Forensic Accounting

Topics: Fraud, Bernard Madoff, Enron Pages: 7 (2181 words) Published: April 27, 2013
In the present day forensic accounting plays a huge role in many of the court cases publicized by the media. With the spotlight on the profession, this is a good opportunity to discuss the following topics: 1) Five skills that a forensic accountant needs to possess.

2) The role of a forensic accountant within a courtroom environment.

3) Analyze the legal responsibility a forensic accountant has while providing service to a business.

4) Examine two cases where forensic accountants have provided vital evidence in a case, summarizing their importance to the case.

The word forensic is defined as relating to the use of science or technology in the investigation and establishment of facts or evidence in a court of law. Forensic accounting is defined as using financial knowledge and skill joined with investigative techniques to resolve a matter in a legally defensible manner exacting to the specifications of the law. (Brown, 2008) It is said that forensic accounting has been around since the Egyptian times when scribes had to account for all of the Pharaoh’s assets. The forensic accounting that we know today was coined in 1946, by Maurice E. Peloubet in an essay “Forensic Accounting: Its Place In Today’s Economy.” (Rasey, n.d.)

Forensic accountants are far more than the regular accountant in that they must possess key skills to carry out their duty of understanding financial documents and presenting any illegal activity portrayed in those documents to the court. Five key skills that a forensic accountant must posses are the following:

1) A forensic accountant must be analytical. This is the most valuable skill of the accountant in that they must be able to analyze a vast amount of financial documents and organizational actions in order to identify evidence to use in a legal case. Attorneys and Certified Public Accountants rated this skill as the number one skill a forensic accountant must possess in a 2009 survey. (Davis, Ogilby, Ferrell, 2010)

2) They must also be investigative. Just as they analyze financial documents, they must also investigate those documents thoroughly to find any illegal information to present to the court. The forensic accountant must be able to determine fraud from financial journals and reports.

3) Accounting skills are necessary by the forensic accountant in that they must be familiar with the financial documents they are analyzing. Understanding these documents and the ability to identify fraudulent activity in financial records and reports are key to the forensic accountant’s duties.

4) The forensic accountant must have pristine communication skills. In order to communicate their findings in a legal manner the forensic accountant will have to appear in court. They must be able to clearly and articulately communicate their findings when they testify in front of the court.

5) Forensic accountants must be extremely patient in order to thoroughly investigate and analyze several financial documents. This task can take weeks, months, and even years in some cases.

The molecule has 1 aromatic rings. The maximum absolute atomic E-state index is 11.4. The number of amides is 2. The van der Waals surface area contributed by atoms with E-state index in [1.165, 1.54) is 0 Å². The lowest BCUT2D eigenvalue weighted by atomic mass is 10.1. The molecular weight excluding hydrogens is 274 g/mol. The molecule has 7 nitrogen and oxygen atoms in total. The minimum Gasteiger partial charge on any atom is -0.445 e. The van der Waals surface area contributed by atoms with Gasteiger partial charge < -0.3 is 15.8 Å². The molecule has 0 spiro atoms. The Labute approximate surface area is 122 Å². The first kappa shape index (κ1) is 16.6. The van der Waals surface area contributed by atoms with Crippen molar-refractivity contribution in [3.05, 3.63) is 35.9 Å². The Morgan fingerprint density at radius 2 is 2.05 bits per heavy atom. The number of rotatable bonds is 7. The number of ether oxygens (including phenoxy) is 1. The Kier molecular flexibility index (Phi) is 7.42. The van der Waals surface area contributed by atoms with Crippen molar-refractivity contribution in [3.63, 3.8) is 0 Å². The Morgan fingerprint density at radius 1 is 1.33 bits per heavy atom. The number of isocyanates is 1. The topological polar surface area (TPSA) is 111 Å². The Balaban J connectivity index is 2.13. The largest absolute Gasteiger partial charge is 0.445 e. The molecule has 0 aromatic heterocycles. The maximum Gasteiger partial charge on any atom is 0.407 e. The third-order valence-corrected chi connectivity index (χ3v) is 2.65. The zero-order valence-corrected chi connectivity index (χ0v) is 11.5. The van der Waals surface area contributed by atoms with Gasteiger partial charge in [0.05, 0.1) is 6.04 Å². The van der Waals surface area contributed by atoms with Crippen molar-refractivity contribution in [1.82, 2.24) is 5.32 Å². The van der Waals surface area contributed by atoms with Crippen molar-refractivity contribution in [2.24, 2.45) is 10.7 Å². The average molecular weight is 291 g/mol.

The role of a forensic accountant in the courtroom has expanded exponentially over the past two decades due to changes in business, politics and regulatory control. As businesses have turned to technology to both increase production and maximize efficiency, so too have the forensic accountants had to maintain pace in order to be effective. In today’s courtroom environment, forensic accountants are asked to competently present not only the numbers and statements of the business in question, but also the long lasting and far-reaching implications that these numbers, reports, and transactions have had on everything from employees all the way to competitors and the over-all market place. Many times the success of the forensic accountant in the courtroom hinges on their ability to explain the importance of their findings in an investigation,...

References: Brown, Michael. June 2008. Forensic Accounting – Past, Present, & Future. M&K Rosenfarb LLC. Retrieved from:
Rasey, Michelle. (n.d.) History of Forensic Accounting. eHow Money. Retrieved from:
Davis, Charles. Ogilby, Suzanne. Farrell, Ramona. August, 2010. Survival of the Analytically Fit: The DNA of an Effective Forensic Accountant. Journal of Accountancy. Retrieved from:
Tucker, Avram S. June 2011. The Numbers Tell a Story. California Lawyer. Retrieved from:
Papandrea, Dawn. (n.d.) Forensic Accountant: Duties and Job Market. College Surfing. Retrieved from:
Washington, Ruby. December 20, 2012. Bernard L. Madoff. The New York Times. Retrieved from:
Refrati, Amir. Frank, Rober. March 11, 2009. Madoff Set to Plead Guilty to 11 Felonies. The Wall Street Journal. Retrieved from:
WEBCPA Staff. May 15, 2009. Forensic Accountants Reconstruct Madoff books. Accounting Today. Retrieved from:
Sherwood, Chris. N.D. About Enron & Forensic Accounting. eHow Money. Retrieved from:
Sostek, Anya. March 29, 2009. Fraud fighters: Forensic accountants on front line in the fight against fraud. Pittsburg Post-Gazette. Retrieved from:
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